But despite his cynicism, Proctor couldn’t quite leave nonsense alone. For one thing, it was interesting. And infuriating. And sad. “There is something melancholy even in what is most ridiculous in cases of this sort,” he reflected.6 Sure, it’s comical when someone who clearly knows nothing about physics or astronomy fiercely declares his intuitions to be superior to the expert work “not of Newton only, but of all who have followed in the same track during two centuries”—but those forlorn paradoxists were also people. They’re annoying, yes, and full of themselves. “Yet, when one considers the probable consequences of the blunder to the unhappy enthusiast, and perchance to his family, it is difficult not to feel a sense of pity,” Proctor admitted.7

For science popularizers, he knew, “scientific hoaxes have their uses, just as paradoxical works have.”8 Pseudoscience “is worth examining,” for it “shows what absurdity men can believe,” Proctor felt (citing sentiments expressed by another skeptic, Augustus De Morgan).9 Such preposterous beliefs served as “gauges of general knowledge”10—and revealed that general scientific knowledge was shockingly bad, even among educated professionals.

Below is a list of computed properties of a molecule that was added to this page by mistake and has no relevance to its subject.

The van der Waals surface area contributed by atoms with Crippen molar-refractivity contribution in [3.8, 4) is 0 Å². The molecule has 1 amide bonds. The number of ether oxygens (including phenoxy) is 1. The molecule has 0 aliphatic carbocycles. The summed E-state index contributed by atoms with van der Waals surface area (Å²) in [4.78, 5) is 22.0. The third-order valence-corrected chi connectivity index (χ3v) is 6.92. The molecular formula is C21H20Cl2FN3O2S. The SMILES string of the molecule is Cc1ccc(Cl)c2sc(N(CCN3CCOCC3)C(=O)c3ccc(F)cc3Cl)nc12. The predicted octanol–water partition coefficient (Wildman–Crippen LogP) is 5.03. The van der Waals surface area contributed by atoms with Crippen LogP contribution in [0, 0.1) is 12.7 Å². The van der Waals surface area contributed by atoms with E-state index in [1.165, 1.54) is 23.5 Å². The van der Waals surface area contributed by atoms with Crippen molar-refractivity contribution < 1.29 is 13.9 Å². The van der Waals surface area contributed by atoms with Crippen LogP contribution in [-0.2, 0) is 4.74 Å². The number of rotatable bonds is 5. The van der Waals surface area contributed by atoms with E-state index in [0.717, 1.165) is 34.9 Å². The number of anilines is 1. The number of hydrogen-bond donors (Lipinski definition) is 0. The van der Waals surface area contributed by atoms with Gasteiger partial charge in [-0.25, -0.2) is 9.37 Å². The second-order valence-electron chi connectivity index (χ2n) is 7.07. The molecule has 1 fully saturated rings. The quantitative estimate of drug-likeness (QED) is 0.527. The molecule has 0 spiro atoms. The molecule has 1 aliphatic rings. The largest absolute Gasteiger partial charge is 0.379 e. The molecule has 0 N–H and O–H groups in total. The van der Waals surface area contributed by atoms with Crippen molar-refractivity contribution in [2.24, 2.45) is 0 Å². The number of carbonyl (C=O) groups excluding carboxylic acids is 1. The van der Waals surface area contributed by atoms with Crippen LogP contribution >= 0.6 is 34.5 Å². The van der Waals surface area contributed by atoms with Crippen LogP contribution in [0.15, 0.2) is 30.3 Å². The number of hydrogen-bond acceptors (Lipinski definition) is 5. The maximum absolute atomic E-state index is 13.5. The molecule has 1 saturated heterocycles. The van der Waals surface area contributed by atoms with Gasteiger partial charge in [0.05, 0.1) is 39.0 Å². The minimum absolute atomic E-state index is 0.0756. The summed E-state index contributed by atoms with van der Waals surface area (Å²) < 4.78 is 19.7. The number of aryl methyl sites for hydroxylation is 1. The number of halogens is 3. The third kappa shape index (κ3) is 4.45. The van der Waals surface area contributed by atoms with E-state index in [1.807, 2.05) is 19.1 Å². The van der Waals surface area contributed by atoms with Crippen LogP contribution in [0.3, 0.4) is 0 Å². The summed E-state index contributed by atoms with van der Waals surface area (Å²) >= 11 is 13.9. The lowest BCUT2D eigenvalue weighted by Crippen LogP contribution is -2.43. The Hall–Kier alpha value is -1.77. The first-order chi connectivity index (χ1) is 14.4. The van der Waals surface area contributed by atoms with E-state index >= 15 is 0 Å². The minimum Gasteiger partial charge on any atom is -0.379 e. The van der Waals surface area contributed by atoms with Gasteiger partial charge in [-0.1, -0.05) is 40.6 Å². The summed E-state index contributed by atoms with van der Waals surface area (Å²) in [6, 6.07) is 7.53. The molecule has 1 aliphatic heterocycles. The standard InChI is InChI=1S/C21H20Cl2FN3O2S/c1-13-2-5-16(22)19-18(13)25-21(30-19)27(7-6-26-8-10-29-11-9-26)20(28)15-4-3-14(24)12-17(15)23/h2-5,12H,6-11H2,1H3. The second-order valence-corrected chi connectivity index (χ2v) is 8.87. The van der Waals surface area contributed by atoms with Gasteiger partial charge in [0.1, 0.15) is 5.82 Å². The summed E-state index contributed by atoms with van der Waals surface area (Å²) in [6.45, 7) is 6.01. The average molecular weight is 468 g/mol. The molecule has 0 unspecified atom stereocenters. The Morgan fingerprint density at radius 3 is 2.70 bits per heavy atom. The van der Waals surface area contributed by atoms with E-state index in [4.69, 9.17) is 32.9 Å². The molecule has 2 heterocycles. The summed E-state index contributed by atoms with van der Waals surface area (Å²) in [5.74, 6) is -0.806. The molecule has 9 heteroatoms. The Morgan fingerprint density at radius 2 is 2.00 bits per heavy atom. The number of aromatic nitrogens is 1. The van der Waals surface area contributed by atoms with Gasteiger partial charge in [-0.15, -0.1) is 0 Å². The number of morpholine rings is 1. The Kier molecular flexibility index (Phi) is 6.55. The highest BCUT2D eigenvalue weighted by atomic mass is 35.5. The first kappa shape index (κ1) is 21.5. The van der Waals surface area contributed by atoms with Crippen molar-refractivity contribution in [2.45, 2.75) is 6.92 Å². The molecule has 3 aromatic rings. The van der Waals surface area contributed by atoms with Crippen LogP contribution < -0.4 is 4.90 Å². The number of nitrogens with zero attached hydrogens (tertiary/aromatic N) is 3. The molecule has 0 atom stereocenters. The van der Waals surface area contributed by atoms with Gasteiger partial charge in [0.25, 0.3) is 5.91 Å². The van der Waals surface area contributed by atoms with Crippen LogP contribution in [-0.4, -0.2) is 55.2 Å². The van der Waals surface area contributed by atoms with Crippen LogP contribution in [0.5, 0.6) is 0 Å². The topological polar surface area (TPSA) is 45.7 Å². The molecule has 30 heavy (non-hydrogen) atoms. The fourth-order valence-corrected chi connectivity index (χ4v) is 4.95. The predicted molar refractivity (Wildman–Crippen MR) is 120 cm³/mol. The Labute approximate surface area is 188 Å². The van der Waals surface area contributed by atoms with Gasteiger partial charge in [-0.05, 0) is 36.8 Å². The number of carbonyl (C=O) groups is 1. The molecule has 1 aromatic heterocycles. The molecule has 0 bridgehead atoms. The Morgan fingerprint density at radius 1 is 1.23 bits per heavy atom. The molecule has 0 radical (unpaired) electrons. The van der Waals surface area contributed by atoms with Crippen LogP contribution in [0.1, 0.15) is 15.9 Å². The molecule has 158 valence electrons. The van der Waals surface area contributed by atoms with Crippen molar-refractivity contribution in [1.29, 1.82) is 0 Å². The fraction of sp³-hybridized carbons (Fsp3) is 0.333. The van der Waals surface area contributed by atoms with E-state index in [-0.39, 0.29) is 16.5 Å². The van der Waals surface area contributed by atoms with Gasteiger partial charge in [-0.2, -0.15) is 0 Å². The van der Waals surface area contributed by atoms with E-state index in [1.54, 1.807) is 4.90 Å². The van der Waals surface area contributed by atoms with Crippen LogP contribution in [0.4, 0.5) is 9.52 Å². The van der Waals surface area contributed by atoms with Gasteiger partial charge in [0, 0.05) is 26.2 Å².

Cover of Junior Skeptic 56—the story of the “Great Moon Hoax” of 1835

An example he had in mind was the “so-called ‘lunar hoax'” of 1835, which is the topic of my brand new story for Junior Skeptic 56 (inside Skeptic Vol. 20 No. 3). In this astonishing media hoax case, the popular New York Sun newspaper announced the discovery of life on the Moon—and not just any life, either. The Moon was described as a lush Edenic paradise, home to unicorns, sentient bipedal beavers, and winged bat-people! Over several days, the multi-part Sun article was a widely believed (and wildly profitable) sensation—giving it a place in skeptical history as unquestionably one of the most successful media hoaxes of all time. For the full story, see Junior Skeptic, but for now I will leave you with Proctor’s thoughts. Writing decades later, he used the case to illustrate the public’s acute vulnerability to intentional pseudoscientific deceptions, and to emphasize the awkward truth that scientists are ill-equipped to confront such nonsense. And, he raised a concern that skeptics uneasily ask even today: to what extent is it even possible to change entrenched beliefs? Proctor wrote,